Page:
Prejudicial bullying is based on prejudices tweens and teens have toward people of different races, religions, or sexual orientation. This type of bullying can encompass all the other types of bullying. When prejudicial bullying occurs, kids are targeting others who are different from them and singling them out.
Oftentimes, this type of bullying is severe and can open the door to hate crimes. Any time a child is bullied for his sexual orientation, race, or religion, it should be reported.
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Common Types of Bullies
Bullies have different styles, personalities, goals, and behaviors. Their motivations for and methods of bullying are all different. And not all bullies will fit neatly into a category. Some bullies will fall into several categories and some may appear to be in a category all their own.
Bully-victims often rise up after being bullied. They bully others weaker than them because they, too, have been bullied. Their goal usually is to regain a sense of power and control in their lives.
This type of bully is very common. In fact, a large number of kids who bully others have been bullied themselves by peers. Their bullying is a way of retaliating for the pain they are feeling. Other times the bully-victim comes from a home with domestic violence or suffers abuse from an older sibling. In these cases, bullying is a learned behavior.
Most bully-victims are loners or fall at the bottom of the social ladder at school. This fact adds to the sense of powerlessness and anger they feel. Consequently, they often appear hostile, which can cause them to be unpopular. This, in turn, perpetuates the cycle of the bully victim.
Popular bullies have big egos. They are confident and condescending. They usually have a group of followers and may feel like they rule the school. These bullies have a sense of entitlement that can stem from their popularity, size, upbringing, or socioeconomic status. They thrive on the physical power and control they have over their victims and may boast about their bullying.
Popular boys most often bully others through physical acts like pushing someone around, taking their books, or pinning them against lockers. Popular girls are more likely to use relational aggression. They spread rumors, are manipulative, and often exclude others.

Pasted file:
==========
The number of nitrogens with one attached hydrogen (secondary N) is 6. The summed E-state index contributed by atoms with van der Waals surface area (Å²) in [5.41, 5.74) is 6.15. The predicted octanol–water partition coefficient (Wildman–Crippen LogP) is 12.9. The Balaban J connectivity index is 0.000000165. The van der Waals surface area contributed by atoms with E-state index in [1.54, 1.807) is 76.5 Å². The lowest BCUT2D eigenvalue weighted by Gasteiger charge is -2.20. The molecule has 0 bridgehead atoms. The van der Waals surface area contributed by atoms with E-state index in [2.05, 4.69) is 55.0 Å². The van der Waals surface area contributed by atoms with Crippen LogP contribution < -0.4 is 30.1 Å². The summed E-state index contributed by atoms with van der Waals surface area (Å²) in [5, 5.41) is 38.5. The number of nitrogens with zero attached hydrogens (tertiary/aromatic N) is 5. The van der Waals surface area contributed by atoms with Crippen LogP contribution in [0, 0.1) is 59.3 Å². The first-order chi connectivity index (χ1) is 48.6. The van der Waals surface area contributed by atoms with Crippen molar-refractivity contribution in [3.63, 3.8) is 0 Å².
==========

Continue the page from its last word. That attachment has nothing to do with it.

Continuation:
Popular bullies are sometimes the school’s star athlete or perceived school leader. They thrive on the attention and power they get from bullying. Peers often tolerate this type of bully because they would rather be accepted than bullied.
The relational bully is usually a somewhat-popular student who enjoys deciding who is accepted at school and who isn’t. Excluding, isolating, and ostracizing others are the most common weapons used by this type of bully. Most often, the relational bully will use only verbal or emotional bullying to maintain control. Many times, mean girls are relational bullies.
Relational bullies also maintain their power by using rumors, gossip, labels, and name-calling. Typically, they target others because they are jealous or feel they are socially unacceptable. Maintaining popularity is the key reason for relational aggression. The relational bully will do anything to be part of the “in crowd.”
The serial bully is another type of bully often found in popular circles. These bullies are systematic, controlled, and calculated in their approach. Parents, teachers, and administrators may have no idea what a serial bully is capable of.
This type of bully appears sweet, charming, and charismatic to authority figures. But, they can be cold and calculating and tend to inflict emotional pain on their victims over long periods of time. Sometimes serial bullies will use physical bullying, but only if they can be sure they won’t be caught.
Serial bullies are skilled manipulators and liars and are usually fake friends. Their sweet and nice persona is just another way to manipulate situations to their liking.
They are able to twist facts and situations to make themselves look innocent or to get out of trouble when confronted. In fact, serial bullies are often so skilled at deception that their victims often are afraid to speak up, convinced that no one will ever believe them.
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Bullies in this category are part of a group and have a pack mentality when they are together. They tend to bully as a group but behave much differently when they are alone—even if they are alone with the victim. Usually, group bullies are cliques that imitate the leader of the group and just follow along.
Because kids feel insulated when they are in a group, they often feel free to say and do things they wouldn’t do otherwise. They also feel less responsible for their actions because “everyone is doing it.” This is a very dangerous type of bullying because things quickly can escalate out of control.
Indifferent bullies are often unable to feel empathy. As a result, they can often appear cold, unfeeling, and detached and have very little, if any, remorse for what they do to others. These types of bullies, although less common than the other types of bullies, are often the most dangerous.
Indifferent bullies are bullying for the sheer enjoyment of seeing another person suffer. They are not deterred by disciplinary actions. Additionally, indifferent bullies are often vicious and have deep psychological problems that need to be addressed by a professional. Traditional bullying intervention does not usually bring about change in their bullying.